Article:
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i Vi JOURNAL.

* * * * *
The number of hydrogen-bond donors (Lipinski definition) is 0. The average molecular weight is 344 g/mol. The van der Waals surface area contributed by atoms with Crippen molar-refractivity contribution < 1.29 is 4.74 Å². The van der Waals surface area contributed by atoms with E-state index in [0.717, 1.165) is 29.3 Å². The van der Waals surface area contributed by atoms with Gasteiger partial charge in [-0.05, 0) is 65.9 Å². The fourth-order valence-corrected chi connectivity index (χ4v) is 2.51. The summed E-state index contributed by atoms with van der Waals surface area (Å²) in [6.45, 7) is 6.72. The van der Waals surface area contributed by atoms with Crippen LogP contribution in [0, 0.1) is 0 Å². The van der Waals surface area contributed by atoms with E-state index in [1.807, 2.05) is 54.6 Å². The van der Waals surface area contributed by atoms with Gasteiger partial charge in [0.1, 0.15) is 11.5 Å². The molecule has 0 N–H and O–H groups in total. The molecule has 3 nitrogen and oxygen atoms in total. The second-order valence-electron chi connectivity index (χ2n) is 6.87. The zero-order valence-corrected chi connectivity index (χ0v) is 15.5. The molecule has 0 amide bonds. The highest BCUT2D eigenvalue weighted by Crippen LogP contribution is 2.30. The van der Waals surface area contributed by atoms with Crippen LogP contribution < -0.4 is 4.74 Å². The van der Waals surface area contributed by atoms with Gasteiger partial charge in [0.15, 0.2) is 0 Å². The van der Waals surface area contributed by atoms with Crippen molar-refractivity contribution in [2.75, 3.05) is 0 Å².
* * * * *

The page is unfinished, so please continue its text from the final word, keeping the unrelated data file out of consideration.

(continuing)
lttWIKtIli M. D. SAMPSON, T SAOKA. KANSAS. - tree Atntrtlktw eeeraeaataf VS. " a.T8Q?8HBSOBIPTIOK t HM,Mrw... tt iimm I W Starve toaUta . . H DEEPCUT IN PRICES AT McHENKY'S ARGAffl No. Any Size .5 c. worth up to 40 c. ARGAIMo. 2,ME8S' 1-2 HOSE 25 cents worth 50 cents. nNolHDi'BMs H i General Slaughter. 11 II. Fit? Till Tills Size 18 by 27 inches for 10 cents each. We are ofTer dg a. very attractive line of summer suitings, and .Slack and colored Gashmers at very moderate prices &&d invite examination. ROTHSCHILD BR'S Have just opened their fall purchases of TABLE Towels Napkins. WMcli are the finest ever shown in Salina. Elegant Goods at very low Prices. 20 doz. all linen Huck Towels at 12 1-2 cents. Large all Lin en Napkins worth $1.50 for $1.00 per doz. 52 inch all Linen bleached Damask worth 90 cents for 60 cents per fCrdare special bargains in the above lines this week. : IN t. Special i Bargains! 3K White and Cream Embroidered Box Suits etadlroni 40 to 50 per cent. All Thompson's best quality of CORSETS fen?U0 &7J fSr 100 EACH,REGULAlt JUICE $1.25 AND $1.50. Gloves, Collars, Hos iery. Ruching, Flouncing &cM all way below regular pri ces, to reduce our stock before moving. EOTISCHILD BEOS. ' . i I. iiimniTfmrnTnratMirirrm-ir -- "---'- -M'M""IM""M'"""'IM'II"II,WIIMSS I ' ' - VOL. XVII. " 1, STOCKINGS. 100 dozen Childrens' and Misses' Black French Ribbed Hose, sizes. 5 to 8 1-2 inches, at the astonishingly low price oi 15 cents. The whole sale price of these Hose are $2.50 to $300 a dozen, and they retail at from 25 to 40 cents a pair. "We ex pect a quick rash so come quick and tv y for prospective use if you 6V 1 1 want it at present. 50 dozen G-ents Pish Thread Hose colors Navy, Brown, Wine, and Red at 25 cents a pair $2.75 a dozen. No comment necessary. Unmerciful Slaughter till every inch is sold. 2 cents a yard- for 5 Lawns, 5 cents for 10 cent Lawns, 10 cents a yard for 30 inch Batiste cloths or "Pacific" or "Steel Rivers" which are the finest and Best Lawn fabrics in the Market. 25 and 35 cent French satteens in light colors for 15 cents a yard. ! LIN and ALL - BN The mast Complete ".toe and most arilallr (latter nlorUui City. MERCHANT TAILOR. GENTS' FURNISHER. AniI.ENE, KAlfMAB CITIZEN'S BANK. . I- TUtrSgLER. PrnUrnt. L. 8. SCOTT. Vite-PrHBL W. It. UlilM, Cashier Transacts a general Bankhf Business. Loans Money on approved security. Exchan at Current Rates. Gaiivrk & ltoND'S Ilun WIN Santa Fe Avenue. J. W. JENNEY, Homeopathic Physician AND NltBUEOrT. Offlr la PoslsBIr Mock, Iron A?tnne,BHni luuu Ncll attention firm to dlaaaaf o nam an I rhlklrrn. OAN -02$-- PERSONAL, CHATTEL and REAL ESTATE SECURITIES, On the most favorable terms. Also all kinds of good Commer cial Paper bought. Parties wishing to borrow will consult their interests by calling on me. M. J. Wellslager. Offlre In Masonic Trraph-.tt. ttnta are. tvpp J 4 i D u u.j lilU Real Estate & INSUEANCE If you wish to sell your farm or city prop erty, place it in our hands if it can be sold we can sell it for you. We also do a general Insurance businoss. Only the best companies represented. Office, Room 5, over First National Bank. II.H.CtrXIIKSHAM, Salina, Kanua nr.A I'anKis. Aaaarta, Kanaaa Parker & Cunningham, -DUUU IX- Poland- Cliioa Swine H Ilotcs mrittrrM or rllglelt lo irfhtrr In the Ohio KlarHl-Ceina Ucnl, and arr bred from lhrrbekr.1 strain, nl I'uitnJ.Chlia Blood Prdkm Utntetutl Prl e reasonable The herd It krpt at I be (ana o( M . A Paratr, four aiMet easi of Aasarf a, Kansas. Call and see as PARKER & CUHHIHQHAH NKW .Sl'tUNO. GOODS. LATEWT RTVLER SATItFACTlbN OtTARANTEHD. G. A. SOLBERG. Tih slrcet Hoalh of Opera House, l-lj HATIOHAL MUTUAL Fire Insiance.Co'y 2USJ,JUKSJUt. R.a.MausD,rna.U E. Facuats, V. Pre K.U.UaT.twc'j'. U. O. Teases, Tftaa. CrrrntatfVllera, Ain't 8V- STATEMENT JANUARY 1st. tee awxts. l(t ami Prtaism SoUtn fore tttJZ IS AmI of .Caah la eft and la baaU tJOl IS PrembK-tt ana aurasmaoU la CMiMafcaUKtlaa U.0SS68 note ixlurts and tnsttUca.. ua ns Total. ( 01 LUBUTTia. ?roat!alsjfriaMEotdoa 1.7SS7I 411 other Iueu xv) m Total. ....... ......... .............. $4,119 7 Sara) U boUct BeLUnercr all Uakll. Kit ..w hHm..ihHMM V '"fib.-.. 5. Ss lONEY MerctaMorig SAUNA, KANSAS, THURSDAY, AUGUST DEMOCRAT VS. DEMOCRAT. Senator Payne, of Ohio, In an In terview at Toledo, la credited with thla statement: "The laboring men are never free traders. You never see the names of worklngnlen on Iwtitlons to congress for a reduction of the tariff." This observation which is as true as preaching comes from Senator Payne as a practical business man and not as a Democratic or mug wump theorist. The views of Senator Payne are supported by those of another aged and experienced Democrat and a statesman of considerable uote the Hon. Benjamin Wood, of New York. It will be remembered that he was a member, years ago, of the State Sen ate and also of the House of Repre sentatives. He is now one of the proprietors of the New York Newt. At Saratoga the othei day he ex pressed himself strongly in favor of a protective tariff, and said his opinion was shared by a large pro tortion of the intelligent working men of the country. He believes moreover that this class of men are very largely in the Republican party. He said: "It Is an erroneous Impression that the workingmen's vote is iaigely Uemocialic. At least eighty-five ier cent of skilled workmen vote t lie Republican ticket. This I have proved for years In the city of New Vork by employing truBtworthj lieu to canvass the workshops ami factories, mid the reason is very plain. They say. "Let manufactur ed articles come In free and where will olir high wages go to?" Ninety-live per cent of the unskilled workiugmen vote the Democratic ticket." Where should Intelligent working men be, but In the Republican party' Where else Is there any stability of losition regarding that question hi vital to them protection lo Ameri can Industrie'.' According to the opinion of an unuRimlly well-informed Democratic authority, elghly-Jirt per ceiil. of Ihe nilllfd workmen are in the Republican imrly aud ninety five prr cent. t the umkitlrrf work men are in the party of vague uotiour of tariff, revenue and finance, and ot more than a loving leaning toward free t rade! If the Democratic party under takes to force i It free tiade notion upon Ihe country, it will be Demo crat vR Democrat. Thoe men like I'uyue, and Wood, and Sam Kau dall, in every Slate will be found in phalanx to opMie aud confound their party on this tieitlou. WllATtrvnis the feeling ill Demo cratic tanks, it was thought best by the Ohio Democratic convention, after laying aside a veteraji ealiill-' date for the nomination otUovernor, lo adopt a formal resolution recog nizing the claims of the I'liioti sold iers. This action does Hot strike the New Orleans Timv-I)ehucrtit very favorably, aud it says: It may be deemed o)ltlcaII.v necessary in Ohio to bid for the soldi ier vote by supporting peusiou bills yet e can not but regard the peu siou plauk as weak. The Democra cy might as well drop this pension racket altogether and come out squarely on the proposition that the country has done enough already for the soldiers, aud now it has got.to do something for tax-payers. Such a platform would, we feel sur, meet with the same approval aud suport as Mr. Cleveland's veto of the de IMMiuent peusiou and numerous pri vate bills. Ou the other hand, the Ohio convention seeks to prove that .Mr. Cleveland is strongly in favor of peuslous whereas, one of the strong est points in his favor is his courage iu vetoing so many of '.hem. Tills is frank, to say the least. We have not the slightest doubt that others besides the Timet-Democrat aud Its readers are tired of what it calls ''this (.elision racket." lint It is too soo u to do It, The war may be a "dead issue," but the veteran. live. The people who caused the racket at Fort Sumter in ISO:! and who kept it up with so much cour age and vigor for four years, wll.1 have to stand the "pension racket" for some years yet to come. CoNiltKSH5!AN I'ktkhs, of Kansas, has just returned from the Kast. He says those circulating a damag ing reKirt about a drouth in Kansas "never have anything to say about the drouth in Illinois, Michigan, Indiana, and in fact all through-the east," aud adds thafon the Rock Is land, for n distance of IUO miles west of Chicago, he did not' see a green blade or leaf of any kind; their com crop Is an absolute failure; all through Ihe cast there have been no rains for weeks, and. crniw will amount to nothing." It ii true that this year will be a close one for Kan sas farmers and others caused by the dry season, but the state will experi ence small impairment from that source. From the old crops on hand and what is raised the stale will get along very well without! sending abroad for supplies. I lithe multitude of next year's bothitlful harvests Kausas will forget that there was such a thing as a partial failure of crops in 18K7. The pro lific resources of our Maleenalde the people to iass an occasional ordeal of this character without great in convenience. The president aud Mrs. Cleve land will islt Philadelphia as the guests of the constitutional centen nial commission September 15, 16 and 17. There will be a great mili tary pageautou the occasion, includ ing these volunteer soldiery: Eight thousand soldiers from Pennsyl. vauia, 1,500 from Massachusetts; 1,800 from New Jersey; 1,000 from Missouri; 550 from Delaware: 500 from Virginia; 360 from North Car olina; 100 from South Carolina; SOO from Rhode Island; 1,200 from Con necticut; 600 from New Hampshire; SOO from Ohio. Tire Wichita boom Is liable to receive a very serious Injary frentm very simple source apparently, in the shape of a little pimple which has made Its appearanee on the face of Marsh Murdoch and is supposed to be -& cancer. If theaalhoraad fashioner of Wichita's wiBti should disappear from the management of. the Eagle, It would eerUialy be s grievous i blow to Wichita. That Britania still rules the waves, was pretty well demonstrated when the queen was permitted to re view four miles of iron clads last week. Times have certainly changed since the wooden walls of England wereaecBjuted her sure defense froiitquUide invasion. One of her present ponderous iron clads ;ould easllylthjone discharge make kin dling taeJ of an old-time three deckersiieh as Nelson used at the battle of the Nile or Trafalgar. Eng land believes in her ability to cope with the world upon the seas, and It is not conceit which actuates her in this pretension. What can we say of our own little navy rather our lack of a navy? Such ships as we have are not strong enough to stand the recoil of the monster gum with which they are equipped. Two shots by the way of test, or practice, were tired the other day on board the At lanta, one of our recently built cruis ers, and the result was most disas trous. It is said by a competent na val officer that the damage lo the ves sel Iiy the recoil of the big gun will take $ lUO.Oyojo repair. This is one of the cruisers built under the plans and specifications of a naval board, or committee, who seem to have l)eeu a thorough set of incompetents. It is surmised. that the three ships built under the same mismanage ment will develop equal structural weakuess. Secretary Whitney is said to le discouraged over the out come, probably not more so than the average American citizen. The New York World says: "the mugw ump faction bases Its existence solely upon Its hatred of Ulalue." For what ? Fur nut yielding an Inch of thoie principles which uphold the honor of Uncle Sam when assailed at home or abroad? Men may not want him as their candidate fur their president, or Ihey may prefer Mime one else to him, yet all muM ickuowledge that lie is a statesman jnd that he has held high the ban ner of his country e very vhere. His present visit iu Queen Victoria's dominion has been to re publican America's glory; he has neest a plebeian among aristocrats mil potentates. Mugwump hatred of Itlalne, forsooth ! What queer tastes nine ieople (osses. No, we judge (hat beyond a few George J Will lain Curtises there will not remain a mugw ump to opote James G. Itlalne ihould he be the candidate of the parly. He is one of the stntesmen of hnni the eople of the United Hllites may he thoroughly proud, and who us president would fill that high and exalted ihmIIIoii grandly aud ably. A Nkw York special to the Qlobe Druutcrut says: "Edward Gould Is watched closely by all the keen op erators now, for the reason that ever since he came upon the street he has been "coppering" all his father's predictions. If Jay Gonld prophe cies a rise, the young man immed iately begins to "sell short," and he wins every timer- niood will tell, and Edward Go'ild takes to specula tion as naturally as a duck takes to water. He is credited with having made $5,000,000 in as many weeks. If this is not a mere accident of luck, but the development of money get ting taleut by evolution, a Gould by the next generation will be able to scoop In the whole earth." Tiik Rus.iell Jlcvlew reaches us this week with name changed to Russell Democratic Review. 1. H. and H. Franklin retire and they are -ucceeded by Chas. Smith and W. E. Hanks. Mr. Smith is county treas urer and Mr. Banks was engaged for years iu the drug trade at Russell, and was appointed postmaster by Cleveland In 1885, but he soon re signed. The Messrs. Franklin sell out because their price was paid and they wanted to quit the business. Kussell is not a first-rate field fora Democratic paer, but the new men are iMipular gentlemen and active workers who are working into the harness In line order. The National Civil Service Reform League held its sessions at Newport, It. I., Wednesday, and re-elected George William Curtis president The latter, In his address, criticised Ihe administration touching appoint ments to office, remarking that It was not, in any strict sense of the word, a civil service reform admin istration. The resolutions state that a circular addressed to the officials in July. lKsfl, has been disregarded, eieolaliy in Maryland, and point mt changes that should be made in conformity with the law. It was stated that of 1M apppoiatees in the Philadelphia postoffice 193 were Democrats. TnK conference of Republican edi tors at Saratoga, N. Y., on Tuesday, portends the party's good. Its' pur pose was an interchange of views be Iweeu editors themselves and the state central committee, with a view io more united work in the future. About 100 daily papers, chiefly those of-the Interior towns, was represent ed, and the day was spent in dtscusn ng questions of political ollcy. Another meeting will beheld at the time of the state convention. Tottle, the Grand Army man lo Iowa, has lost the cunning ot his ways since lie ceased to be a Demo crat. When he ran for Governor be was quite a saint and got the vote oT every mother's son of them; now he is "loud-mouthed," "ex-cotton thief," etc., to them! He manages to hold his own pretty Well against their jobbing, however, and puts them to flight most always when they come within reach of the point of his spear. The rain of Wednesday afternoon and night waa the heaviest Beloit has experienced this season. The rain of Thursday night visited this and other parts of the state. Be tween the, two It seems that all Kan sas bu received a general soaklag, which will be greatly welcomed to enable the farmers to do their fall p lowing and to furnish pasture feetf. 11, 1887. Joel B. Mavis has just been elected chief of the Cherokee In dians. He was chief justice of the supreme court of the Cherokee na tion for a tenn of years, aud is an able and distinguished man. Sam uel Smith, who was elected assistant chief, is s full blood Cherokee. The Busbyhead or national party, which supported Bunch, haa held oft lee for years, aud has shaped the policy of the Cherokees, regardless of the wishes of the masses. The official machinery was under their control, and their defeat Is regarded almost as miraculous. Mayes is liberal aud progressive aud is pledged to reform. Prof. Snow, of the State Univer sity, in his weather report, shows July just passed to have been the hottest month since lb74. The rain fall during the time was less tba.. half the July average. He says: "We are now passing through a period of rain deficiency, one or which, according to our observa tions, occurs once in about -iiven years, each alternate period jet ig one of maximum deficiency." Fol lowing the rule Kansas may antici pate a seasonable and bountiful season to follow next year. The following remarkable story is told by the Russell tieevrtl: A Btrauge story comes from New ton. Last week a man with loth legs missing appeared ou our streets begging. He Is an old soldier who has been searching through long years for the surgeon who amputa ted his limits, so that he could se cure a pension. Dr. Coleman of Newtou noticed the man and iu iiuestlouiug him It was discovered that thedoctor was Ihe long searched for army surgeon. The man was ta ken care of and will now probably be able to get a pension. The Topeka Capital gives a truth patent to all who have swallowed the waters of the Mississippi, in the follow lug language The water of IhegniniT old Missis sippi having now attained the con sistency of mucilage, Ihe mHrs published along its banks are work ing over their annual articles dem onstrating it to lie the best driukilit; water In the world. TnuNew York World draws Ihe following archaic comtmrisou on Ihe president's defiance of public opin ion: "When the animals were com ing out of the ark, the gangway was crowded aud 'there was a K. widen stoppage. The red ant turned to the elephant, who was immediately be hind, and wrathfully said: 'Say! who are yen shovlu'? " A I'iiii.aiiKi.i'IW.v publisher says the revised bible has fallen fiat. "Hundreds of thousands of copies remain on the shelves, and the peo ple will uol have them at any price. They stick to the bibles or their fa thers and mothers." If the boys and girls do that they will be all right. Til E Ottawa ItepuUlruH announces that the publisher of lis cotitcuio rary Is a watermelon thief, having held the horse on several occasions while his boy went into the field af ter melons. Further advices have not been received frum the seat of war. A party of Ku-Klux went out to lynch three Mormons near Augusta, Ga., but the Mormons nlead so elo quently that the Ku-Klux let them go. Is It any wonder, in view of this exhibltio.i of verbal power, that the Mormons find converts? John M. Crow ell says If Major Morrill Is not selected, the next gov ernor must come from central Kau sas. Of course the Colonel had his eyes aud thoughts upon Saline coun tv tlie center of central Kansas. How would Faulkner do? August 1, 1883, the British govern meutlltierated 800,000 uegro slaves In the West India Islands. Hence, "Emancipation Dy" emanates. President Lincoln Issued his immor tal emancipation proclamation Jau uaryl, SHS. Father Ha kkk, of the Common' wealth, is summering at Iturzaril Bay, Mass. May he escape the at tacks of all the buzzards and return greatly refreshed. Oue of the oldest of the newspaper fraternity, he Is about the hardest worker iu the Int. Gen. William T. hhkrman says that for$9i,0i)0,00u to lie expended ou harbor fortifications for New York he will engage to put that city In a position u defy the Iron-clads that to-day can lay that city in ashes in two hours. 8ome of the taper refer to Jake Admire as Hie "Democrat of the Osage City Free Prevt." Not so bad as tbat.il iiedid go seekiugafler false gods in taking a position agaiust the boys on the rebel fiag business. IIIEBKJIKNUS'TKSIPLE. Plana Drawn and Work Soon lo Com mrnrv. A Grand Edlflrr. We have made a cursory Inspec tion of Hie draft or the Red Men's temple at the office of C. O. Wll (Barfi, architect. Ttie-nwtltne sliows i magulficent structure, 50x100 reel, situated at the southeast corner of Santa Fe avenue and Walnut street, and fronting on the avenue. It is to be three stories in height, with base ment, and thexterior to be of cut stone, Milwaukee brick and terra cotta. Six windows are at the front of each story. A memorial tablet is placed at the centerf rout of second story, and just above at third story la a Bed Man. Above latter at top is Inscription ptate with "1887." At the front corner of the building is pedaaaantwitb letters "I. O. R. M." The first story will be for two busi ness rooms; seond story made Into offices; third story will be the wig wam. The size of the wigwam will be 47x66 feet; working apace less raised platform on sides, 36x48 feet. Tbe front of the third story will be made Into two large offices, and be tween that and the wigwam will be plaeed the ante-rooms. Work for the building will be commenced without delay, and the Bed Men expect to be able to ocoupy their Wigwam about January 1 next. NO.29 SALINA AGAIN TO THE FRONT. The Thompaon Houston Etoctrlc Light Plant About Baad? for lintloeaa. Another of Sallna's niv . prom Ineut iustltutious comeyJfplJUe front and branches out o e . no sw ing demands of. out - vuwth. Werefertothe3aliuuUu and Elec tric Light company, as they are now putting in their efigine, boiler and dynamo, and expect to be able, about the 12th or 15th of this month, to furnish Salina with the Thom son & Houston electric light. In conversation with Mr. Pike, he in formed us that the company lias now investedln their business uearly50, 0tj,andauinspectionwill show the vis tor as complete gas and electric light works as can be found In the state. Everything is admirably arranged, and built with the idea of having it safe and convenient. They have moved their ofilce to the rear of their property, and in Its place on Third street, immediately adjoining the gasworks, have erected a substan tial bulidlng, 23x45, which will be used exclusively for the manufac ture of electric light. On a foundation or 5 feet and 10 'nehesnf solid masonry 8xl5 feet, -His the engine. It is Ball's auto m le, cut-off, high speed, 100-horse pow er engine and is a perfect beauty to look at. The rating of this engine is based uiKin lOOpouuds boiler pres sure, cutting oil at about stroke, giving 40 pounds mean effective pres sure, and leaving a liberal reserve ca pacity above the rating given. On a solid masonry foundation S'g x2l feet, stands the huge 100 horse siwer boiler. It is the Standard, llorisoiital Tubular stationary boil er, witli cast Iron full arch front. The plates used In the boiler are ho mogeneous, open hearth tlauge of steel witli a tensile strength of 60, 000 pounds jior square Inch, Willi an elastic limit of :!U,U)0 iNiunds, and an elongation of iJ) percent, in an IS inch section. It will reduce In area 4F to Ml percent., ami turn oyer aud close down solid when cold, without fracture, or will do the same after heating aud plunging Into cold water, and will not blister Their dynamo Is here aud in place, piles ready to put up and Mr. Pike expects his man here next week lo string the wires, when Salina will have one of the best systems or elect rio light that Is now iu use In this country. This system is used in Chicago, Kansas City, Wichita and iu most ot the larger cities east, and Is highly spoken of. The clly should put up a tower somewhere near the center, or several If thought best, and give the city a brilliant appearance at night. Mr. Pike has worked hard, and sjieut money free ly, since lie became u resident or Salina, and he should be liberally patron Izeh-by the citizen's in return for w hat he has done for us. TIIK SEWKKUUKSTION. Tlir Plan Tur a .Hjatrtn or Uundrrxround fwenn Tur Salina Apprara Vraa- IMo to tm llrought before the OounclL The estimates aud plans which we rererred to yesterday as being made by Robert McMatli, the sewerage commissioner, of St. Louis, have been formulated aud will be pre sented to the city eouucll at an early meeting for consideration. The whole subject was taken under ad visement by City Engineer John ston anil members of the council who lent him such aid by furn ishing 'him data, showing him over the city, eto. Mr. McMatli having completed the work left ou last night's' train for home. After making estimates of brick, grades aud tiling, the difference of cost ou brick aud tiling sewers was calculnted. Mr. MoMath figures tiiat for the old town site (about etglit miles of sewer) would cost about 456,000, or alKiult5 to a 60-foot lot. The plan as offered embraces an almost square scope of territory from First street on the cant to the Missouri Pacific railroad west of Normal University, and from Norths street on Ihe north to Crawford ave nue on the south or about W0 acres. Tills Is the outline for the west side of the Smoky river, or the city proper. All the east side of the city Is pro posedn a cirate sewer district, with the sewerage tending to the location of the old Bartlett slaughter bouse, as an outlet. The gentlemen rho have thus briefly been associated with Mr. Mc Matli ia this matter express them selves as fully satisfied with what he offers to the city for sewerage, and entertain the greatest confidence in his qualifications and competency. His responsibility In Ills own city is a guaranty ot bis standing. The sewer question Is or ihe ut most importance. Something should be done, but that something should be th very best system to be had. '1 he health of the city demands this action and every part of the city is interested. Salina must resort to underground sewerage sooner or later, ami it may le asked, why pro erastiHate? It will uot be surpris ing if the plans are adopted by the ceunell. The members are favora bly Impressed with them. The Rain, the Beautife! Rain. The rain eame at last, and the "an imal and vegetable kingdoms" are .rejoiced thereat. Yeslenlay after noon after the rain clouds had marched here aud there and every wheredrawing up inline or battle in various parts of the heaveus and hail male considerable show as if for business, the rain commenced following, aud fell at intervals dar ing the sight. It Was a good rain. I wetting the soil dawn a good depth From appearances we should judge that the fall was quite general in the country, which being so will do muoh for the paatutage, hay lands and stock Interests. It will place the soil ia fine condition for plowing. The rain has broken the terrible dry spell, and this morning the atmos phere is wonderfully cool so cool that LbJek clothing 1 In demand, the ttxsrar Acxvnvxa cejitek; SU1I Asothar 'Worthy Zatcrpriaa that la Heating- with Soeeeaa. While the JrfURNAL k giving space to some ot Sallna's most prominent Industries, we must not omit-the old reliable establishment that-haa grown to considerable proportions, right here In our midst the Eb hardt Mattress factory. They started on a comparatively small scale sev eral years ago, but by careful and luslness-llke management, have steadily increased their facilities, until now they have as complete a factory as is located anywhere In the west. They are located on a val uable property, on the corner ot Fourth aHd North streets, where they own a strip of ground 120 by 360 feet. Tbey have built their factory on the second let from the corner with the view ot sometime in the future puttingup a large store room on the corner lot. The front or finishing room ia 50x48 feet, with an office 12x14, in the corner. In this room la set the wire weaving machine, whleh is run by a neat little Wlllard engine. It gets its water through- pipes from the pump room, and an underground shaft connects it with the wire weaver maohlne. Thla unique ma chine spins out with lightning speed two wires at once, the length of two matresses. The wire is woven on this bench, then passes on to another bench where It Is uailed on frames, then ,roes tothe stretcher, where it is finished for market. The wire, canvas or upholstered cots are made in this room, ana girls are also busy in there making ticks, eto., the whole presenting a very busy ap pearance. Next comes the mattress room where the finest excelsior, husk, cotton, wool, hair au 1 moss top nia treses are turned out, u connection with pillows of all descriptions. This room is 18x4S feet, and serves also as a store room for the feathers, moss, hair, etc., that is used in this department. llackot this stands the machinery room which contains four complete excelsior machines, feather renova tor aud wool machine. The Excel sior machines are the most complete thing in the way of machinery that we have seen for some time. They take a two foot cottonwod chunk of wood and hold It between clamps against a set of small knives while the motion or the machine seuds out the long thin shavings which are used in the matrasses. Mr. Eberhardt Informs us that nothing beats the cottouwood for excelsior, aud pre vious to using these machines he used to ship It from St. Louis In oar lots. Tlie pleutifuluess of this wood In Saline comity makes it very con venient for the company aud they can manufacture It a great deal cheaper than they could ship It in. This room 30x48, and when the ma chinery is in motion, has an exceed ingly business-like appearance. The engine aud pump room stands just back or the machinery room, and Is 12x43 feet iu size. They aro now using a 12-horse power Belle ville engine, but will soon put in a larger one. Just south of the engine room stands the ware house, 18x32 feet, which is full of supplies. This company have about $15,000 invested in their business now, and employ In the neighborhood of fif teen people to carry on their work. They turn out when in full force twenty-five to thirty mattresses, and from thirty-five to torty springs and cots per day, paying out over 500 per month for running expenses. But a small portion of their salesare made In Salina, as tbey have a good trade out on all the roads, especially south and west. We want new man ufactories established in Salina, and the Journal is always ready to aid them, but we are especially interest ed In seeing our borne enterprises prosper. This firm has done as muoh as any other firm in the city to ad vertise Salina, as they have repre sentatives out on tbo road all the time, and are constantly making shipments to different poluts throughout the state. The firm is composed of honest, reliable busi ness men, and they are establishing a fine reputation wherever they do business. More About the Santa Fe Kxtentlon to Salina. Tlie Topeka Commonweatttoat tills morning gives us the following In formation about the rumored "re trenchment" of the Santa Fe, the falsity of the rumor, ami the pro Ksed extension to Salina: Owing to the fact that the announce ment was made public that the San ta Fe had called In a number of lis sutveylng gang and tracklayers, the unfounded and groundless rumor has gone abroad that a policy of re trenchment was to be inaugeraied all along the line. The Chicago and St. Louis papers first took up and magnified the speck they discerned ou the horizon, while the Boston pa lers published at the hub of the cap ital wheel or American railroad owners, reproduced the misleading ami iiamaging statements, giving rise to the query, why is it lhus7 The answer is plain. There Is no truth In the ery or retrenchment. The Santa Fe Is simply shirting Its forces from one point to another to comply with promises for com pletion of certain pieces of track. Here Is a sample Inoldent: After -long and tedious negotiations with Salina, aid having at .ast been voted by Kaline county for the extension of the Chicago, Kansas & Western from Abilene, the eope of Salina have finally en tered into a satisfactory arrange ment with the company to secure location, depot grounds and right of way through the city. So much time has been lost in these negotia tions that it Is rendered necessary to concentrate a large force on this work as the line Is contracted to be Inotteratlon to Salina by November I. It is, therefore, net a matter of seriousness that forces uon a line beyond should be ordered book to complete this urgent pait of the work, as the company will have all of next year in which to complete other parts of the line west and north-westerly from Minneapolis. And it is further notleabie that not withstanding the- published state ments of apprehension that work Is likely to cease on the Santa Fe ex teullon in Kansas, the fact that work Is going forward-on all extensions Is a sufficient contradiction ot the groundless rumor. Paaaed A war Mr. L. B. Faulkner, a brother of Hon. C. E. Faulkner, of Salina, died in this city at one o'clock a. m., Tuesday, August 2, from an attack of pneumonia eaused by undue ex posure while on a business trip through Jackson county this state. Mr. Faulkner's family reside at MsrionvIUe, Mo. His wife reaahed. the city Sunday, and his brother ar; rived yesterday. The remains, will be Interred in the Topeka cemetery. Funeral services will be held ia the M. E. church at 4 o'clock this after boob. Topeka Commonwealth , A .